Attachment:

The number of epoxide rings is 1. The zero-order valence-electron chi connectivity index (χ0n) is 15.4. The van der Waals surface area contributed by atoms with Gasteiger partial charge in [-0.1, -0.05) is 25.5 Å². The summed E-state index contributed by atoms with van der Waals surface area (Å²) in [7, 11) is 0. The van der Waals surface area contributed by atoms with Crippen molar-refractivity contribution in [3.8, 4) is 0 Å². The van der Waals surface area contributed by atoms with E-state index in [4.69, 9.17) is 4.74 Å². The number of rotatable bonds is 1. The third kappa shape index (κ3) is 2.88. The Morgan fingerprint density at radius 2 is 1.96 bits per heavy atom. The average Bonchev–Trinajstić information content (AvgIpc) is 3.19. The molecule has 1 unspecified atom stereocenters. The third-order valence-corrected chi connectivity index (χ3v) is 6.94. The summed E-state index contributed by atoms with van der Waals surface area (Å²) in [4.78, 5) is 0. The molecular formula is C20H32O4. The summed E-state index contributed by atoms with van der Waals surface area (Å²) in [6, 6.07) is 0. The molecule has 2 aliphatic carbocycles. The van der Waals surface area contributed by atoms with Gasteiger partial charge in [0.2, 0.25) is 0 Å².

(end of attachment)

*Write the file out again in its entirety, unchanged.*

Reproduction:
The number of epoxide rings is 1. The zero-order valence-electron chi connectivity index (χ0n) is 15.4. The van der Waals surface area contributed by atoms with Gasteiger partial charge in [-0.1, -0.05) is 25.5 Å². The summed E-state index contributed by atoms with van der Waals surface area (Å²) in [7, 11) is 0. The van der Waals surface area contributed by atoms with Crippen molar-refractivity contribution in [3.8, 4) is 0 Å². The van der Waals surface area contributed by atoms with E-state index in [4.69, 9.17) is 4.74 Å². The number of rotatable bonds is 1. The third kappa shape index (κ3) is 2.88. The Morgan fingerprint density at radius 2 is 1.96 bits per heavy atom. The average Bonchev–Trinajstić information content (AvgIpc) is 3.19. The molecule has 1 unspecified atom stereocenters. The third-order valence-corrected chi connectivity index (χ3v) is 6.94. The summed E-state index contributed by atoms with van der Waals surface area (Å²) in [4.78, 5) is 0. The molecular formula is C20H32O4. The summed E-state index contributed by atoms with van der Waals surface area (Å²) in [6, 6.07) is 0. The molecule has 2 aliphatic carbocycles. The van der Waals surface area contributed by atoms with Gasteiger partial charge in [0.2, 0.25) is 0 Å².